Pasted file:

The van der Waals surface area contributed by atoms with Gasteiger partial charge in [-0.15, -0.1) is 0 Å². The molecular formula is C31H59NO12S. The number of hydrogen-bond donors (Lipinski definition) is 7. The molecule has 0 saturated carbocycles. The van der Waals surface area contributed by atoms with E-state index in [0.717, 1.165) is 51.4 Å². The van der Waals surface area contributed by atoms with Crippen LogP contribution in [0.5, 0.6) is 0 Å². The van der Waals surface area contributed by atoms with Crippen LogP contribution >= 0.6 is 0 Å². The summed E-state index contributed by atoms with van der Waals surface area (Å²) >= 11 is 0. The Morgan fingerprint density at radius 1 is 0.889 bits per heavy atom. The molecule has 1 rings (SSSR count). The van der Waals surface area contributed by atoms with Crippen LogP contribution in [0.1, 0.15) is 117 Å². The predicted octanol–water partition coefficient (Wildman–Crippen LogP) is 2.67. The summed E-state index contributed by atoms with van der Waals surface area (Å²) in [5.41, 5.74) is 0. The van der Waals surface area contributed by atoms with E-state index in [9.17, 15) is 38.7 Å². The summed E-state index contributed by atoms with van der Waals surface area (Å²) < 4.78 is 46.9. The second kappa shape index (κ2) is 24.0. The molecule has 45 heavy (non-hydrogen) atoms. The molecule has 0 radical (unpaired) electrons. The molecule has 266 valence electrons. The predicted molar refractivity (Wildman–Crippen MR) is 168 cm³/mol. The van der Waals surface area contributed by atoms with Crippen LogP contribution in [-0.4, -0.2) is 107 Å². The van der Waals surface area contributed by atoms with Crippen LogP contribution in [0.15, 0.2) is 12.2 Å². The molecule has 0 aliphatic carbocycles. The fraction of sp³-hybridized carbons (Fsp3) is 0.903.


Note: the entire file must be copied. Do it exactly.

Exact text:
The van der Waals surface area contributed by atoms with Gasteiger partial charge in [-0.15, -0.1) is 0 Å². The molecular formula is C31H59NO12S. The number of hydrogen-bond donors (Lipinski definition) is 7. The molecule has 0 saturated carbocycles. The van der Waals surface area contributed by atoms with E-state index in [0.717, 1.165) is 51.4 Å². The van der Waals surface area contributed by atoms with Crippen LogP contribution in [0.5, 0.6) is 0 Å². The van der Waals surface area contributed by atoms with Crippen LogP contribution >= 0.6 is 0 Å². The summed E-state index contributed by atoms with van der Waals surface area (Å²) >= 11 is 0. The Morgan fingerprint density at radius 1 is 0.889 bits per heavy atom. The molecule has 1 rings (SSSR count). The van der Waals surface area contributed by atoms with Crippen LogP contribution in [0.1, 0.15) is 117 Å². The predicted octanol–water partition coefficient (Wildman–Crippen LogP) is 2.67. The summed E-state index contributed by atoms with van der Waals surface area (Å²) in [5.41, 5.74) is 0. The van der Waals surface area contributed by atoms with E-state index in [9.17, 15) is 38.7 Å². The summed E-state index contributed by atoms with van der Waals surface area (Å²) < 4.78 is 46.9. The second kappa shape index (κ2) is 24.0. The molecule has 45 heavy (non-hydrogen) atoms. The molecule has 0 radical (unpaired) electrons. The molecule has 266 valence electrons. The predicted molar refractivity (Wildman–Crippen MR) is 168 cm³/mol. The van der Waals surface area contributed by atoms with Crippen LogP contribution in [-0.4, -0.2) is 107 Å². The van der Waals surface area contributed by atoms with Crippen LogP contribution in [0.15, 0.2) is 12.2 Å². The molecule has 0 aliphatic carbocycles. The fraction of sp³-hybridized carbons (Fsp3) is 0.903.